The most obvious way of dealing with the problem is to not travel by plane at all. Environmental groups like Friends of the Earth encourage people to travel by train and plan holidays nearer home. However, with prices of flights at an all time low, and exotic destinations more popular than ever, it is hard to persuade British tourists to choose Blackpool instead of Bangkok, or Skegness over Singapore. Friends of the Earth also advise using teleconferencing for international business meetings, but most businesspeople still prefer to meet face-to-face.

However, there is a way of offsetting the carbon dioxide we produce when we travel by plane. A company called Future Forests, whose supporters include Coldplay and Pink Floyd, offers a service which can relieve the guilty consciences of air travellers. The Future Forest website calculates the amount of CO2 you are responsible for producing on your flight, and for a small fee will plant the number of trees which will absorb this CO2. Another company, co2.org, offers a similar service, but invests your money in energy saving projects such as providing efficient light bulbs to villagers in Mauritius.

Yesterday I returned to Japan from England, and was happy to pay Future Forests 25 pounds to plant the 3 trees which balance my share of the CO2 produced by my return flight. Now the only thing making me lose sleep is jet lag.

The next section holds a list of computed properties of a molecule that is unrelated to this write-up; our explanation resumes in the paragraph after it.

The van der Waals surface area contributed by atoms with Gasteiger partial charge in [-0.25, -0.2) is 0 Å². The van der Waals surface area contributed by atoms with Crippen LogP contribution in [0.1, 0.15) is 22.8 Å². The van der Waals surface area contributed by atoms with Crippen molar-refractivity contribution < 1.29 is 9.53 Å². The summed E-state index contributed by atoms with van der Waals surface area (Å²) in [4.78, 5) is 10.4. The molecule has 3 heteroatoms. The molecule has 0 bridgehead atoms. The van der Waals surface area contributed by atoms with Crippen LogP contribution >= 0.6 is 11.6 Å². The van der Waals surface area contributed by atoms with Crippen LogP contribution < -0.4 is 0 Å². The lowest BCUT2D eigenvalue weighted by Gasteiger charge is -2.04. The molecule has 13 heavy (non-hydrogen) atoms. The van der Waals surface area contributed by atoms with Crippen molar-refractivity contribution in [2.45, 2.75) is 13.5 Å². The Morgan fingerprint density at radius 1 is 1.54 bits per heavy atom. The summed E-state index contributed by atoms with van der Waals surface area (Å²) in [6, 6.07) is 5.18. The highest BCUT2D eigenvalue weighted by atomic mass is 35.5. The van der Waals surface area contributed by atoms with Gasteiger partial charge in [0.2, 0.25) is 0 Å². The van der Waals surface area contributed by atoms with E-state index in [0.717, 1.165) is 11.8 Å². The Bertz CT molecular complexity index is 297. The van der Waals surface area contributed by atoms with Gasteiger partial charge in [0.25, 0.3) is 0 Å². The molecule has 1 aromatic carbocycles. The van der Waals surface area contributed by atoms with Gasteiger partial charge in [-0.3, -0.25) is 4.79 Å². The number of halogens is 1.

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Exercise

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This is very important issue. I never thought about this problems when i travel. I think the only way to reduce CO2, is to use another fuel.

I like this article. So many new information in there, especially I've just awared how the planes can be affected in our environment. I think that all party (the goverment, traveller, and engineer) must to take-part and have cooperation to solve this problem.

The situation is really alarming while majority of flyers are not even know about it. Myself travelled many time by aeroplane but never thought my journey is killing environments. As per my suggestion, all airline must publish these CO2 impact data boldly in their magazine even in their ticket.

I've just awared how the planes can be affected in our environment.I n my opinion, The solution is to improve airplanes engine ,so to help reducing the co2

Hello everybody. This article unravel, at least to me, a problem that I wasn't aware of.
Until now I thought that aircrafts were quite "clean" compared to cars because they can carry a lot of people. It as well reveals that airplane are NOT subjected to any regulation about greenhouse gases. I should plan my holidays accordingly to these facts.

Although aircraft engine manufacturers are making more efficient engines and researching alternative fuels such as hydrogen, it will be decades before air travel is not damaging to the environment. What does mean "it will be decades before" here?

Hello Aska07,

'it will be decades before' means 'several decades will pass before'. A 'decade' means '10 years'. So the idea is that air travel will be damaging the environment for many years still.

Does that make sense?

All the best,
Kirk
The LearnEnglish Team

Hi, Why there's no comma after however in this sentence: However there is a way of offsetting the carbon dioxide we produce when we travel by plane.

Hi Aska07,

Because it is a mistake! Normal style requries that there should be a comma here and I have edited the text to add one.

Thank you for pointing this out. Well spotted!

 

Best wishes,

Peter

The LearnEnglish Team

This is a very topical issue. Pollution is a big problem in Ukraine. Our government allocates too little money to improve the environment. Unfortunately, these countries complicate the situation in the world in general.